One of the group’s main challenges is the helmet’s image. It’s trying to push protective headgear at a time when cycling chic is gaining popularity.

“The image barrier is huge for a lot of people. A lot of people are worried about messing up their hair or they think they look stupid in a helmet,” said Mr. Rempel, whose cousin died of a head injury after crashing on a bike in B.C. He wasn’t wearing a helmet.

For Mr. Bruntlett of Vancouver, which is playing host to a global cycling planning conference this week, his decision to flout B.C.’s bike helmet law isn’t about image. It’s about personal choice and about the bigger picture. He and others with the bike advocacy group Sit Up Vancouver believe helmet laws paint cycling as dangerous and are killing the utility bike ride – short, slow trips to the neighbourhood park or corner store.

“The message that you need a helmet to ride a bicycle ends up turning a lot of people away and they just end up taking the bus or their car instead,” Mr. Bruntlett said. “There are so many other ways, much more important ways, to make cycling safer.”

Bike helmet legislation and use in Canada

British Columbia

Law applies to all ages

Took effect Sept. 3, 1996

Fine: Up to $100

Helmet use: 59%

Alberta

Law applies only to minors

Took effect May 1, 2002

Fine: $69

Helmet use: 48%

Saskatchewan

No provincial legislation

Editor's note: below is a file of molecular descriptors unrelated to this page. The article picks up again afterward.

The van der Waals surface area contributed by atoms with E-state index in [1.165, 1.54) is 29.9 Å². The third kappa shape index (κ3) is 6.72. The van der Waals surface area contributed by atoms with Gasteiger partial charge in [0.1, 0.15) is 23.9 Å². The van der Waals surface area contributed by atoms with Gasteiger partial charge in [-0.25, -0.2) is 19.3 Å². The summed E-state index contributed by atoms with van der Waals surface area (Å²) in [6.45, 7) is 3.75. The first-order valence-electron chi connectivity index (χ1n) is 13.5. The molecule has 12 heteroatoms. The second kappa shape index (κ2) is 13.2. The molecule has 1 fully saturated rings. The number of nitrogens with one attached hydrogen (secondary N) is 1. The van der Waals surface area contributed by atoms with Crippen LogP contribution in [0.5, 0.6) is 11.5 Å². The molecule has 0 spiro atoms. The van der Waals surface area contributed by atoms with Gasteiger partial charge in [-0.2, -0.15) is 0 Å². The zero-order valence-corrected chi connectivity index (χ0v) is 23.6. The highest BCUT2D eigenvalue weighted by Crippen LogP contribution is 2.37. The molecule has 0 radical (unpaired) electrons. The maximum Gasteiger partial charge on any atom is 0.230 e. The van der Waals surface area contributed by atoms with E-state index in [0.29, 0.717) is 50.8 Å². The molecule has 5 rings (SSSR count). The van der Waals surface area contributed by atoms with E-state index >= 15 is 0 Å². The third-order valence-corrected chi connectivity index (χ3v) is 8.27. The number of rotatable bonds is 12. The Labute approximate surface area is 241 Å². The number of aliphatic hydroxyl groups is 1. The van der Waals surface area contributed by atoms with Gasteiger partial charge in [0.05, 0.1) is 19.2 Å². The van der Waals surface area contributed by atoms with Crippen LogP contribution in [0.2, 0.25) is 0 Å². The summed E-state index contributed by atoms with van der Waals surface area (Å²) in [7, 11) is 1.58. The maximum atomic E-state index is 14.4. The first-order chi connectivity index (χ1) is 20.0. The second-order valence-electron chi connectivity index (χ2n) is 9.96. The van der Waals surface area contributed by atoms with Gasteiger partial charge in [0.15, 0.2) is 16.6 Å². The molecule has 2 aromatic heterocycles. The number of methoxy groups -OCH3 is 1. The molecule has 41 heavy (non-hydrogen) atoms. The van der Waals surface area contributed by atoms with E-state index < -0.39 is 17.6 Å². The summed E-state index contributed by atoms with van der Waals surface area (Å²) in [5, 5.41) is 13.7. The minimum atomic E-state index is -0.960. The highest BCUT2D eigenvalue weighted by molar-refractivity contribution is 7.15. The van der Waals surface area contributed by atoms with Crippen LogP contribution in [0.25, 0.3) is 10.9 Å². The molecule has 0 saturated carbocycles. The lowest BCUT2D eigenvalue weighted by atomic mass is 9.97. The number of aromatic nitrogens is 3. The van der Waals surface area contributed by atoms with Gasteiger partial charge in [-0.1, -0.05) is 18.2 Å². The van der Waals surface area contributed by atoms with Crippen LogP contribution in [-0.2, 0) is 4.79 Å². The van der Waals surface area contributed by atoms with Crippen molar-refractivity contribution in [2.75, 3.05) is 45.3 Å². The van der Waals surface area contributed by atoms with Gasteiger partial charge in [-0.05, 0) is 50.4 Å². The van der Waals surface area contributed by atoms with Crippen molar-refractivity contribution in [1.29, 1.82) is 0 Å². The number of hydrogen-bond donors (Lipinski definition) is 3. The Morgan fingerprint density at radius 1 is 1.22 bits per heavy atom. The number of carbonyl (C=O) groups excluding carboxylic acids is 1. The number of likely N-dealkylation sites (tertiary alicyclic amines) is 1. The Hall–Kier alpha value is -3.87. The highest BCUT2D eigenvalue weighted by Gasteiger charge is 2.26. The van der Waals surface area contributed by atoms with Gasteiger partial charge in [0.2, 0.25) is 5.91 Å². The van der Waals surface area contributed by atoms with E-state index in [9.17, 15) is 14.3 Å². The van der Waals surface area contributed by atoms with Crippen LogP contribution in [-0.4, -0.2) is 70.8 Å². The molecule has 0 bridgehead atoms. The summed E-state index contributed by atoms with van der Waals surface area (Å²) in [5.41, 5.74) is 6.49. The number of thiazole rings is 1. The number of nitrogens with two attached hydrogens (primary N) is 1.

Yorkton is the only municipality in the province with a helmet bylaw

Helmet use: 23%

Manitoba

Under-18 helmet legislation proposed last month

Helmet use: 22%

Ontario

Law applies only to minors

Took effect Oct.1, 1995

Fine: $60

Helmet use: 34%

Quebec

No provincial legislation

Some municipal bylaws

Helmet use: 26%

New Brunswick

Law applies to all ages

Took effect Dec. 15, 1995

Fine: $21

Helmet use: 51%

Prince Edward Island

Law applies to all ages

Took effect July 5, 2003

Fine: up to $100

Helmet use: 51%

Nova Scotia

Law applies to all ages

Took effect July 1, 1997

Fine: up to $128.75

Helmet use: 66%

Newfoundland and Labrador

No provincial legislation

Some municipal bylaws

Helmet use: not available

Yukon

No territorial legislation

Whitehorse has an all-ages helmet bylaw

Helmet use: 51%

Northwest Territories

Territorial legislation permits municipalities to pass helmet bylaws

Inuvik has an all-ages helmet bylaw, $25 fine.

Helmet use: 28%

Nunavut

No legislation

Helmet use: not available

Sources: Safe Kids Canada; Think First Canada; Statistics Canada 2009 survey